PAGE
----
The hepatocellular carcinoma HepG2 cell line was continuously cultured in RPMI 1640 medium supplemented with 1mM L-Glutamine, NEAA and 10% FBS. Cells were passaged with 0.25% trypsin for 5min followed by addition of culture medium and plating on poly-D-lysine coated vessels at 0.4x105cells/cm2.
For detection of stage-specific markers, cells were grown and differentiated in 96 well plates (μClear, Greiner). Cells were rinsed twice with PBS, fixed in 4% paraformaldehyde (USB) for 15 min at room temperature (RT) and then washed twice with PBS and blocked for 30 min at RT in 1% BSA (Life Technologies) and 0.1 mg/ml human IgG (Sigma) in perm/wash buffer (BD). Cells were subsequently stained for 2 hours at RT or overnight at 4°C with rabbit anti-OCT4 (Cell Signalling), mouse anti-SOX17 (Abcam) or isotype control antibodies diluted in perm/wash buffer. Cells were washed with perm/wash buffer and incubated at 4°C in the dark with goat anti-mouse-FITC and chicken anti-rabbit-Cy5 (Molecular probes) diluted 1:400 in perm/wash buffer. After 1h of incubation, cells were washed with PBS and incubated with Hoechst 33342 (Life Technologies) for 15 min at room temperature. After final washing with PBS 96 well plates were then imaged with IN Cell Analyzer 2000 (GE Healthcare).
Flow cytometry analysis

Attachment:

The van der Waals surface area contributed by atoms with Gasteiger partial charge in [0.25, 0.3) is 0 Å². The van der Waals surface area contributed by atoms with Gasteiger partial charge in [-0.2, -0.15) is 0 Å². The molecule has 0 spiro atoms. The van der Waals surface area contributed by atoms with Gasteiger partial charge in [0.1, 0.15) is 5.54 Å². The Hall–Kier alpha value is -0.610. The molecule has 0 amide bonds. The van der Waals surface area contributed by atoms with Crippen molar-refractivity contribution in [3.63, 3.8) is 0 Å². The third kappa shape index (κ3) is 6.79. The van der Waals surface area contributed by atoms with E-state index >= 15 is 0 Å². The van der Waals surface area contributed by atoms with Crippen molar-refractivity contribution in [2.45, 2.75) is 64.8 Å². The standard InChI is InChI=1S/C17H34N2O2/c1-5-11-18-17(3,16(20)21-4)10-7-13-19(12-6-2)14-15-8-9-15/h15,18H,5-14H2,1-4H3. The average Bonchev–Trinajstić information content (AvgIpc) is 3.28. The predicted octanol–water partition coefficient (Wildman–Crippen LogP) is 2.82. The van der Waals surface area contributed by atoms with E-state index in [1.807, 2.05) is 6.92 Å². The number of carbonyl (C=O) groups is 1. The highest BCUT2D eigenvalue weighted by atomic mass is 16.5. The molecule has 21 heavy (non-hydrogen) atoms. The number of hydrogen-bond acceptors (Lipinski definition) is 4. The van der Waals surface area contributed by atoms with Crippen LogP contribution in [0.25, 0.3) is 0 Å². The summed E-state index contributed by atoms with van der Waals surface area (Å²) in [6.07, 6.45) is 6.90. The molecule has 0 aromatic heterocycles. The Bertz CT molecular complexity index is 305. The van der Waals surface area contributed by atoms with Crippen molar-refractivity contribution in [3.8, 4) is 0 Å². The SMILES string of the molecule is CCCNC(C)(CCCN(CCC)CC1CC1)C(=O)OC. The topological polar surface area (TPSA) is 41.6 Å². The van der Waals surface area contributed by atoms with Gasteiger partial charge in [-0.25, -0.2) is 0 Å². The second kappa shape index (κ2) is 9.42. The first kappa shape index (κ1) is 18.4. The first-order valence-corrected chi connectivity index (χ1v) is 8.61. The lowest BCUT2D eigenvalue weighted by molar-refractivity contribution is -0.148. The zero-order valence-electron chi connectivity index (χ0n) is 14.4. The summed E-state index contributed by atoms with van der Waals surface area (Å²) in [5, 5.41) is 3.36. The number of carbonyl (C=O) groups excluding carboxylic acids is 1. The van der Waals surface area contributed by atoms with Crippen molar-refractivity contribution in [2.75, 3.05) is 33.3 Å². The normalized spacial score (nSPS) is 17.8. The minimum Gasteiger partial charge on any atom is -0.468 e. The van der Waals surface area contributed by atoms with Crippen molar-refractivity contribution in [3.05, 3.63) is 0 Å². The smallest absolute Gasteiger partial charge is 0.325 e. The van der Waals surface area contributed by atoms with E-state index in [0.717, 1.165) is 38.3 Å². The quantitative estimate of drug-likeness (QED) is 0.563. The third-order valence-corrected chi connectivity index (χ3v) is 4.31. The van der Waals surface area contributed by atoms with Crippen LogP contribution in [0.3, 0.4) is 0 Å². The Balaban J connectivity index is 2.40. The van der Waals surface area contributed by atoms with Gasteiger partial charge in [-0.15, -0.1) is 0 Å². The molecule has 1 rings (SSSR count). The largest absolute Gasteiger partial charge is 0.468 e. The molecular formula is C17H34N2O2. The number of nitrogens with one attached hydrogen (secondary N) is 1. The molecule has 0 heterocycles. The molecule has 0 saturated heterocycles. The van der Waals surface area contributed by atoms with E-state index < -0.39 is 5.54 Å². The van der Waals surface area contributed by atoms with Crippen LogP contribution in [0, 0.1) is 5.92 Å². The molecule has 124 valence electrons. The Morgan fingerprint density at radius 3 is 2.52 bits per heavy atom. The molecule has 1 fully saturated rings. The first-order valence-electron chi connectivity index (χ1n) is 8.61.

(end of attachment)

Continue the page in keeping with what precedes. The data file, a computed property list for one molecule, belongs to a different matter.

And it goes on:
Cells in 6 well plates were washed twice with PBS and treated with 0.25% trypsin-EDTA (Life Sciences) for 5 minutes to obtain single cell suspensions. Trypsin was inactivated with medium containing 10% FBS. Cells were counted, centrifuged at 300g for 5 min, washed twice with PBS and subsequently fixed in 2% paraformaldehyde (USB). Following 15 min incubation at room temperature cells were washed in PBS and in perm/wash buffer (BD) and resuspended at 4x106 cells/ml in blocking buffer comprising perm/wash buffer with 0.1mg/ml human IgG (Sigma) and 10% serum from the species of secondary antibody (Life Technologies). Cells were incubated for 30min at 4°C and 50μl aliquots (2x105 cells) transferred to individual 5 ml polystyrene round-bottom FACS assay tubes. For double staining of cells for OCT4 and SOX17, cells were incubated in perm/wash buffer with mouse anti-OCT4 (Cell Signaling) for 1h at room temperature, following by two washes with PBS and incubation for 1 hour at 4°C with goat anti-mouse-FITC (Molecular Probes) and goat anti-SOX17-APC (R&D Systems). Samples were washed twice and resuspended in 0.2% FBS in PBS in a final volume of 300μl/tube. Separate staining for OCT4 and SOX17 was performed analogously. Cells were analysed on a FACSCalibur flow cytometer (Becton Dickinson) and data analysed using CellQuest software.